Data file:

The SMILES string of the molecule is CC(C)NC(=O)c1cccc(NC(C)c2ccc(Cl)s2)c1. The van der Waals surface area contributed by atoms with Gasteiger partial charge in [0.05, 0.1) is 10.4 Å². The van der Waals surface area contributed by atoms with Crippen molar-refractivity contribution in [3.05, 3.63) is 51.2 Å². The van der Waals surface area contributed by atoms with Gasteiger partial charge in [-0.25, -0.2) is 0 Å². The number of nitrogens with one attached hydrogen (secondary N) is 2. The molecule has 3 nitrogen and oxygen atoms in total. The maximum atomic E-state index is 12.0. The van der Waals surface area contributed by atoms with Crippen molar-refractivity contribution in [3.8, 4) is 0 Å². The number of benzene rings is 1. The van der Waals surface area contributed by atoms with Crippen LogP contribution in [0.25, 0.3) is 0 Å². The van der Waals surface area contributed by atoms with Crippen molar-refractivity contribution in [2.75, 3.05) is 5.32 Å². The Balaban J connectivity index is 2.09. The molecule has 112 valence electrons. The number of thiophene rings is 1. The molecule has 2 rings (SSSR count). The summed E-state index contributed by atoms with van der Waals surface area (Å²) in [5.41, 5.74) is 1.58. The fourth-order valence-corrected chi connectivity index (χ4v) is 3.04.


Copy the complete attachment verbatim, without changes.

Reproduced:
The SMILES string of the molecule is CC(C)NC(=O)c1cccc(NC(C)c2ccc(Cl)s2)c1. The van der Waals surface area contributed by atoms with Gasteiger partial charge in [0.05, 0.1) is 10.4 Å². The van der Waals surface area contributed by atoms with Crippen molar-refractivity contribution in [3.05, 3.63) is 51.2 Å². The van der Waals surface area contributed by atoms with Gasteiger partial charge in [-0.25, -0.2) is 0 Å². The number of nitrogens with one attached hydrogen (secondary N) is 2. The molecule has 3 nitrogen and oxygen atoms in total. The maximum atomic E-state index is 12.0. The van der Waals surface area contributed by atoms with Crippen molar-refractivity contribution in [3.8, 4) is 0 Å². The number of benzene rings is 1. The van der Waals surface area contributed by atoms with Crippen LogP contribution in [0.25, 0.3) is 0 Å². The van der Waals surface area contributed by atoms with Crippen molar-refractivity contribution in [2.75, 3.05) is 5.32 Å². The Balaban J connectivity index is 2.09. The molecule has 112 valence electrons. The number of thiophene rings is 1. The molecule has 2 rings (SSSR count). The summed E-state index contributed by atoms with van der Waals surface area (Å²) in [5.41, 5.74) is 1.58. The fourth-order valence-corrected chi connectivity index (χ4v) is 3.04.